Schools need to be responsive to the most disadvantaged students and not seek to exclude them to a lesser form of education. Mainstream schools should reassert their purpose of being for all students and examine how they can offer more engaging and inclusive schooling practices that enable more hopeful futures.

Authors: Nigel Howard, Doctoral Candidate, University of South Australia

Read more http://theconversation.com/are-flexible-learning-options-giving-schools-a-convenient-way-out-of-taking-responsibility-for-difficult-students-125876

Writers Wanted

My best worst film: dubbed a crass Adam Sandler comedy, Click is a deep meditation on relationships

arrow_forward

As the Queensland campaign passes the halfway mark, the election is still Labor's to lose

arrow_forward

Two High Court of Australia judges will be named soon – unlike Amy Coney Barrett, we know nothing about them

arrow_forward

The Conversation
INTERWEBS DIGITAL AGENCY

Politics

Prime Minister Interview with Kieran Gilbert, Sky News

KIERAN GILBERT: Kieran Gilbert here with you and the Prime Minister joins me. Prime Minister, thanks so much for your time.  PRIME MINISTER: G'day Kieran.  GILBERT: An assumption a vaccine is ...

Daily Bulletin - avatar Daily Bulletin

Did BLM Really Change the US Police Work?

The Black Lives Matter (BLM) movement has proven that the power of the state rests in the hands of the people it governs. Following the death of 46-year-old black American George Floyd in a case of ...

a Guest Writer - avatar a Guest Writer

Scott Morrison: the right man at the right time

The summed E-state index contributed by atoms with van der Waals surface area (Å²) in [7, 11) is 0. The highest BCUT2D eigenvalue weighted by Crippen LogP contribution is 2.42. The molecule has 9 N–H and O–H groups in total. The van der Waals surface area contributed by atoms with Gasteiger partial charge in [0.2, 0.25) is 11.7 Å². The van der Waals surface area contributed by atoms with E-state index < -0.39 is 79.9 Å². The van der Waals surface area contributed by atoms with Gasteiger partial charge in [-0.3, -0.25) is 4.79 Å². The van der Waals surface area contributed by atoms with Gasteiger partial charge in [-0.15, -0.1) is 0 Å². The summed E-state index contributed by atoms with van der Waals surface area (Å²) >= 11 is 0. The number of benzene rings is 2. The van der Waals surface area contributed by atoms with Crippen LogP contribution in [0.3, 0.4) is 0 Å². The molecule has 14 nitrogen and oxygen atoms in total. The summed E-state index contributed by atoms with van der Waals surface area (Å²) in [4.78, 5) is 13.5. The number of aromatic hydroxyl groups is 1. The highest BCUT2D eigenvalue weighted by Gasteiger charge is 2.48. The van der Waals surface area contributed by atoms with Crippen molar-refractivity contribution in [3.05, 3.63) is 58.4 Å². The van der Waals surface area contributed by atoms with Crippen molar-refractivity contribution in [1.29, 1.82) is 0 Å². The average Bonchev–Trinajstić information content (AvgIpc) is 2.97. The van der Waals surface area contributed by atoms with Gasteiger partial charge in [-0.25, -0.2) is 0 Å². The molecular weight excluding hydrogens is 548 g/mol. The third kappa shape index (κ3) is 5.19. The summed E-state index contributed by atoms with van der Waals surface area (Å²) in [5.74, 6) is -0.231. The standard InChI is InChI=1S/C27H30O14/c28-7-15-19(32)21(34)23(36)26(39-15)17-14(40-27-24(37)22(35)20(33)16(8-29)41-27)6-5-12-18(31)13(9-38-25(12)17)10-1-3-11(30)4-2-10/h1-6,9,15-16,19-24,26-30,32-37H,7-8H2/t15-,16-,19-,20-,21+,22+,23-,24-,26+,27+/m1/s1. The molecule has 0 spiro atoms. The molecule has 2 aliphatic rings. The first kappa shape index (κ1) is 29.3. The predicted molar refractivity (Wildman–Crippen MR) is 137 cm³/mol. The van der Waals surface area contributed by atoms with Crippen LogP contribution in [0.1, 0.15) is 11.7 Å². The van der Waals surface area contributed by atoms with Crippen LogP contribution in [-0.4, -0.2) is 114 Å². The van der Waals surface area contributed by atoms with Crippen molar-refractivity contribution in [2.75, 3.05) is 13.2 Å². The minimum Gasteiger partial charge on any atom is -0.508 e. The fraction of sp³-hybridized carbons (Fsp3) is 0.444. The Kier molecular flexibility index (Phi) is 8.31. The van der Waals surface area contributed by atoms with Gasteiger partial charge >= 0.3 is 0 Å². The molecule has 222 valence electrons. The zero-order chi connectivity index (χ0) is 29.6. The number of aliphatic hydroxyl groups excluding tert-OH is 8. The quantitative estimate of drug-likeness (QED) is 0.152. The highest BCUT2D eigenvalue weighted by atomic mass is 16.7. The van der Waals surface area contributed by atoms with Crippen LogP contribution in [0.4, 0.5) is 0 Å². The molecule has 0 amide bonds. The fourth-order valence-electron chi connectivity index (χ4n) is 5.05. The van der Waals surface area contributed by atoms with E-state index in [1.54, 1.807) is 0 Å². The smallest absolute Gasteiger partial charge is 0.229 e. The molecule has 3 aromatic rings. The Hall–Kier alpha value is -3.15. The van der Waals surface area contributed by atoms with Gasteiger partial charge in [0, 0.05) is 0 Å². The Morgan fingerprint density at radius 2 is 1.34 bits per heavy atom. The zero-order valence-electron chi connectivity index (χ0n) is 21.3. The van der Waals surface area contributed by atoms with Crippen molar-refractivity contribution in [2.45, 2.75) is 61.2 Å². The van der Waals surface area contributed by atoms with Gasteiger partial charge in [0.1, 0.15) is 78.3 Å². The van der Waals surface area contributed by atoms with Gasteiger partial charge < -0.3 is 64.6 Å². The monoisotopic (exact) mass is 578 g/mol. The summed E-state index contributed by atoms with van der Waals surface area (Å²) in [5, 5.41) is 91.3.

Australia is not at war with another nation or ideology in August 2020 but the nation is in conflict. There are serious threats from China and there are many challenges flowing from the pandemic tha...

Greg Rogers - avatar Greg Rogers

Business News

Important Instagram marketing tips

Instagram marketing is one of the most important approaches for digital advertisers. If you want to promote products online, then Instagram along with Facebook is the perfect option. After Faceboo...

News Co - avatar News Co

Top 3 Accident Law Firms of Riverside County, CA

Do you live in Riverside County and faced an accident and now looking for a trusted Law firm to present your case? If yes, then you have come to the right place. The purpose of the article is to...

News Co - avatar News Co

3 Ways to Keep Your Business Safe with Roller Shutters

If you operate your business in a neighbourhood or city that is not known for being a safe environment, it is not surprising if you often worry about the safety of your business establishments o...

News Co - avatar News Co



News Co Media Group

Content & Technology Connecting Global Audiences

More Information - Less Opinion